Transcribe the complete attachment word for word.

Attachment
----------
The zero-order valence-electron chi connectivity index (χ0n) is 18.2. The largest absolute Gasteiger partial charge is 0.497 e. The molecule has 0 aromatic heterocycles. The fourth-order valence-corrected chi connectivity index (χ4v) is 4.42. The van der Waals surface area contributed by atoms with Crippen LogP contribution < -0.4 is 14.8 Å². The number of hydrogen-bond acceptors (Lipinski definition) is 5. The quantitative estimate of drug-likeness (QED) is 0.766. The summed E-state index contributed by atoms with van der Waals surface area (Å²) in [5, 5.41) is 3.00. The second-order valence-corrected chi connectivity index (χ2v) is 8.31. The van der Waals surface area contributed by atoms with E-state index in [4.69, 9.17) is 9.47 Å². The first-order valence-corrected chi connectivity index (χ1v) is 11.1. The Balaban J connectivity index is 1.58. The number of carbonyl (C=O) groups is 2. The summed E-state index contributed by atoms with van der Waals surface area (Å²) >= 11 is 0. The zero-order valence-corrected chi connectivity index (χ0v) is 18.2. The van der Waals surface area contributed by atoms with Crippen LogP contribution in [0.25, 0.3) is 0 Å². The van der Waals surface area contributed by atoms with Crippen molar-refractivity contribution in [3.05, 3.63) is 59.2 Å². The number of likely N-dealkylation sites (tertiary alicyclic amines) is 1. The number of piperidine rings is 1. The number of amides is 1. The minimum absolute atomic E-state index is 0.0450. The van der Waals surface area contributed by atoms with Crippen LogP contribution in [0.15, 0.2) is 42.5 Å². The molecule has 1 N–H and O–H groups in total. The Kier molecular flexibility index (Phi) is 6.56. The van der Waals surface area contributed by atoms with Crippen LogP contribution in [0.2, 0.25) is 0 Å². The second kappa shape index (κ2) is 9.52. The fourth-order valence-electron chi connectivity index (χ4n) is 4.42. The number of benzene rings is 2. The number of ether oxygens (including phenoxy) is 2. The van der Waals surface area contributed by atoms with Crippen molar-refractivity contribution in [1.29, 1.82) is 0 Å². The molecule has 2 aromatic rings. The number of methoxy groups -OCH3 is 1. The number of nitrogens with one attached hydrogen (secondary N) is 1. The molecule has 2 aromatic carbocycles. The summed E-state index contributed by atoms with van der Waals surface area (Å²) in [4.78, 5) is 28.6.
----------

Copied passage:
The zero-order valence-electron chi connectivity index (χ0n) is 18.2. The largest absolute Gasteiger partial charge is 0.497 e. The molecule has 0 aromatic heterocycles. The fourth-order valence-corrected chi connectivity index (χ4v) is 4.42. The van der Waals surface area contributed by atoms with Crippen LogP contribution < -0.4 is 14.8 Å². The number of hydrogen-bond acceptors (Lipinski definition) is 5. The quantitative estimate of drug-likeness (QED) is 0.766. The summed E-state index contributed by atoms with van der Waals surface area (Å²) in [5, 5.41) is 3.00. The second-order valence-corrected chi connectivity index (χ2v) is 8.31. The van der Waals surface area contributed by atoms with E-state index in [4.69, 9.17) is 9.47 Å². The first-order valence-corrected chi connectivity index (χ1v) is 11.1. The Balaban J connectivity index is 1.58. The number of carbonyl (C=O) groups is 2. The summed E-state index contributed by atoms with van der Waals surface area (Å²) >= 11 is 0. The zero-order valence-corrected chi connectivity index (χ0v) is 18.2. The van der Waals surface area contributed by atoms with Crippen LogP contribution in [0.25, 0.3) is 0 Å². The van der Waals surface area contributed by atoms with Crippen molar-refractivity contribution in [3.05, 3.63) is 59.2 Å². The number of likely N-dealkylation sites (tertiary alicyclic amines) is 1. The number of piperidine rings is 1. The number of amides is 1. The minimum absolute atomic E-state index is 0.0450. The van der Waals surface area contributed by atoms with Crippen LogP contribution in [0.15, 0.2) is 42.5 Å². The molecule has 1 N–H and O–H groups in total. The Kier molecular flexibility index (Phi) is 6.56. The van der Waals surface area contributed by atoms with Crippen LogP contribution in [0.2, 0.25) is 0 Å². The second kappa shape index (κ2) is 9.52. The fourth-order valence-electron chi connectivity index (χ4n) is 4.42. The number of benzene rings is 2. The number of ether oxygens (including phenoxy) is 2. The van der Waals surface area contributed by atoms with Crippen molar-refractivity contribution in [1.29, 1.82) is 0 Å². The molecule has 2 aromatic rings. The number of methoxy groups -OCH3 is 1. The number of nitrogens with one attached hydrogen (secondary N) is 1. The molecule has 2 aromatic carbocycles. The summed E-state index contributed by atoms with van der Waals surface area (Å²) in [4.78, 5) is 28.6.